December 8, 1941
Franklin Roosevelt "A Date Which Will Live
Joint Session of the U.S Congress
Following December 7, 1941
attack on Pearl Harbor, Roosevelt declares war on Japan.
MP3 - 7.3 Megs
Yesterday, December 7, 1941a date which will live in
infamythe United States of American was suddenly and deliberately
attacked by naval and air forces of the Empire of Japan.
States was at peace with that nation, and, at the solicitation of Japan, was
still in conversation with its government and its emperor looking toward the
maintenance of peace in the Pacific. Indeed, one hour after Japanese air
squadrons had commenced bombing in Oahu, the Japanese ambassador to the United
States and his colleague delivered to the secretary of state a formal reply to
a recent American message. While this reply stated that it seemed useless to
continue the existing diplomatic negotiations, it contained no threat or hint
of war or armed attack.
It will be recorded that the distance of Hawaii
from Japan makes it obvious that the attack was deliberately planned many days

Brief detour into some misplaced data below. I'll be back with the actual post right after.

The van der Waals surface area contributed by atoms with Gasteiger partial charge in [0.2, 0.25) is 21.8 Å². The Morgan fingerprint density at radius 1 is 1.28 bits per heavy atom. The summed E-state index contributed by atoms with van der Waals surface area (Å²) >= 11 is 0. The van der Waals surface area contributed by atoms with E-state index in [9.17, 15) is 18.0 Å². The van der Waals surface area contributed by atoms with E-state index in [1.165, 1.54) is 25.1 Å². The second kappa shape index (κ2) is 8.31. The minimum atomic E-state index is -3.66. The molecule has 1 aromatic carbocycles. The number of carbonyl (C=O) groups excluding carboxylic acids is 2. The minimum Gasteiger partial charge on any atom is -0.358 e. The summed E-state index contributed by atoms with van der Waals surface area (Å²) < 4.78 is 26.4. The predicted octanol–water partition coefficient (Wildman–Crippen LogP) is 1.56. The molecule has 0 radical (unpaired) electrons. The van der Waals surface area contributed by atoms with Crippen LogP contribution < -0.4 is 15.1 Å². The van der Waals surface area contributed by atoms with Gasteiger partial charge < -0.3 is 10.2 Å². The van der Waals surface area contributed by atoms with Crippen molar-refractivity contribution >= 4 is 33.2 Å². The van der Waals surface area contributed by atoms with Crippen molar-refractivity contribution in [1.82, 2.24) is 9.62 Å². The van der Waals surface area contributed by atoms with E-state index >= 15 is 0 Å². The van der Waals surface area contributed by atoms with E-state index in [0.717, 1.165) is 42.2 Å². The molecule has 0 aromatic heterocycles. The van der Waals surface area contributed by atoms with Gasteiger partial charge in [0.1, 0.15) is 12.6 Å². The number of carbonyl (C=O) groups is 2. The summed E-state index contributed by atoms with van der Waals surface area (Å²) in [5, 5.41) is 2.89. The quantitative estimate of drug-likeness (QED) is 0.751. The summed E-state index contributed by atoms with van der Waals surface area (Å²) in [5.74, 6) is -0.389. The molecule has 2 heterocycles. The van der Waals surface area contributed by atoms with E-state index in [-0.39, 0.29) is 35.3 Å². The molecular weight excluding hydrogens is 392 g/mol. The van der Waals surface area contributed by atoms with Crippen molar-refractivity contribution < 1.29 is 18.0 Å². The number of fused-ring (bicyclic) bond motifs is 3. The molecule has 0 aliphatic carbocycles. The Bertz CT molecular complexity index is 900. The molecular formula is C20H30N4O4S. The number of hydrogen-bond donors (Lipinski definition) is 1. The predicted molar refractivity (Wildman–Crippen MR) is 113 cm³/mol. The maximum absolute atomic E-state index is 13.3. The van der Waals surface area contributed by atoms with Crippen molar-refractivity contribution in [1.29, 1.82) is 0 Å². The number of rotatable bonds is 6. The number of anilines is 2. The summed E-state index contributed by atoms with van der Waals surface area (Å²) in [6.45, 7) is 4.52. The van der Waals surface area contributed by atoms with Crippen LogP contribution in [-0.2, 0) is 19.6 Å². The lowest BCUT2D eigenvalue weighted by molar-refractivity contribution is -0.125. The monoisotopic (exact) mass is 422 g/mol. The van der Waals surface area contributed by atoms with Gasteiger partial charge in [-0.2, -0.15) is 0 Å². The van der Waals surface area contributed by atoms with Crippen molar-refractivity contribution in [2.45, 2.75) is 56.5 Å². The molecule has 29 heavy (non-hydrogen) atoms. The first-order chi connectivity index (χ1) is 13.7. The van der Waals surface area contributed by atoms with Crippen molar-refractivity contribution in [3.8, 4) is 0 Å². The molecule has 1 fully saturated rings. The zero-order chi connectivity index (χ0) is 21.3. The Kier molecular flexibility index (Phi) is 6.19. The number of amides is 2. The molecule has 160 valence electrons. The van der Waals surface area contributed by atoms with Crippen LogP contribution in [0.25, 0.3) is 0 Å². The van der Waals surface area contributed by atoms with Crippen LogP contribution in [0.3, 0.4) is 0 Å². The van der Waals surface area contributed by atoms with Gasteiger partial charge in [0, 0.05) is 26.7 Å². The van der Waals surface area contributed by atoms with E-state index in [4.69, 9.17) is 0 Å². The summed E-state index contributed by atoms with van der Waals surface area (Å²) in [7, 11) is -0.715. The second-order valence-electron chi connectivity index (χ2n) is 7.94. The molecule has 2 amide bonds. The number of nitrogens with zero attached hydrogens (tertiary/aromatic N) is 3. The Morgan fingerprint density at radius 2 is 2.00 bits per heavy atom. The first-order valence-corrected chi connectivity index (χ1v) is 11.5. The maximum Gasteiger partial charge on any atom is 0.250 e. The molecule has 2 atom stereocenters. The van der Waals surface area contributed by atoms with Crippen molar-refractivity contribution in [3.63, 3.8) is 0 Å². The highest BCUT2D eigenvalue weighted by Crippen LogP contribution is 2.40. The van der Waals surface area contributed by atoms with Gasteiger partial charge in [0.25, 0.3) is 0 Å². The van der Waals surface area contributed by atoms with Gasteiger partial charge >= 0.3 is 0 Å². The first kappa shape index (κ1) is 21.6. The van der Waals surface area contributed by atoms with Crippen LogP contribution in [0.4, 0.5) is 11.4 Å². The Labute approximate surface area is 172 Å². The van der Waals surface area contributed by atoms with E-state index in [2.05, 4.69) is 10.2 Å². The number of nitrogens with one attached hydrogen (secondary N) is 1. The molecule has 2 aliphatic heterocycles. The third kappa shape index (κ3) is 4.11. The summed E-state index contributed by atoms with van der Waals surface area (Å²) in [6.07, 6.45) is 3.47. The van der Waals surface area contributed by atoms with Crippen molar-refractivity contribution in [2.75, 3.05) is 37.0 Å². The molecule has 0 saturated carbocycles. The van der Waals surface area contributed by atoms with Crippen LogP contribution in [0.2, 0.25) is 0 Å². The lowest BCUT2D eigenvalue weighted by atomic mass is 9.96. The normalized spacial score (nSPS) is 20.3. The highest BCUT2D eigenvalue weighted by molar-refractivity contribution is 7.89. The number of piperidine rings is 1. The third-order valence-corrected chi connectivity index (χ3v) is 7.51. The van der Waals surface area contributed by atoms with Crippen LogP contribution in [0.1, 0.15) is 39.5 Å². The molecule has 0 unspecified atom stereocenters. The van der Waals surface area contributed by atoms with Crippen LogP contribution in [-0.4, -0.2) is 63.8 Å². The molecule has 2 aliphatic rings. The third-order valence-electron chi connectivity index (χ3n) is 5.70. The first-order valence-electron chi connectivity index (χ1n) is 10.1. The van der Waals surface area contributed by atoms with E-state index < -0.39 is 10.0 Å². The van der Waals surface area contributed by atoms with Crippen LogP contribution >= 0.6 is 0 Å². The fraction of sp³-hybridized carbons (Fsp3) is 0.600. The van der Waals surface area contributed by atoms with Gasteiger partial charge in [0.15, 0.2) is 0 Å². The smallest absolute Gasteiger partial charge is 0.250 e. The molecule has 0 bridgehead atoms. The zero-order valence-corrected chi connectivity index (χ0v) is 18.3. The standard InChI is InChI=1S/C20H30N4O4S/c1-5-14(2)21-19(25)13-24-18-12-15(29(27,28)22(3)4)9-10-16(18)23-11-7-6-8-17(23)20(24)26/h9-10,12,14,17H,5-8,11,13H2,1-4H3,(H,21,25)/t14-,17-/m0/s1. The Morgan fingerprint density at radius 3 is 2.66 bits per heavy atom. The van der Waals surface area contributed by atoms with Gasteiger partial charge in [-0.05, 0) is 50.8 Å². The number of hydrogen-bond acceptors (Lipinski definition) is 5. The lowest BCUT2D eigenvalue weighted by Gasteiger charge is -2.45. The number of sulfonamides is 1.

or even weeks ago. During the intervening time the Japanese government has
deliberately sought to deceive the United States by false statements and
expressions of hope for continued peace.
The attack yesterday on the
Hawaiian Islands has caused severe damage to American naval and military
forces. Very many American lives have been lost. In addition, American ships
have been reported torpedoed on the high seas between San Francisco and
Yesterday the Japanese government also launched as attack
Last night Japanese forces attacked Hong Kong.
Last night Japanese forces attacked Guam.
Last night Japanese forces
attacked the Philippine Islands.
Last night Japanese forces attacked
This morning the Japanese attacked Midway Island.
Japan has, therefore, undertaken a surprise offensive extending
throughout the Pacific area. The facts of yesterday speak for themselves. The
people of the United States have already formed their opinions and well
understand the implication to the very life and safety of our nation.
As commander in chief of the Army and Navy I have directed that all measures be
taken for our defense. Always will we remember the character of the onslaught
Return to Top of Page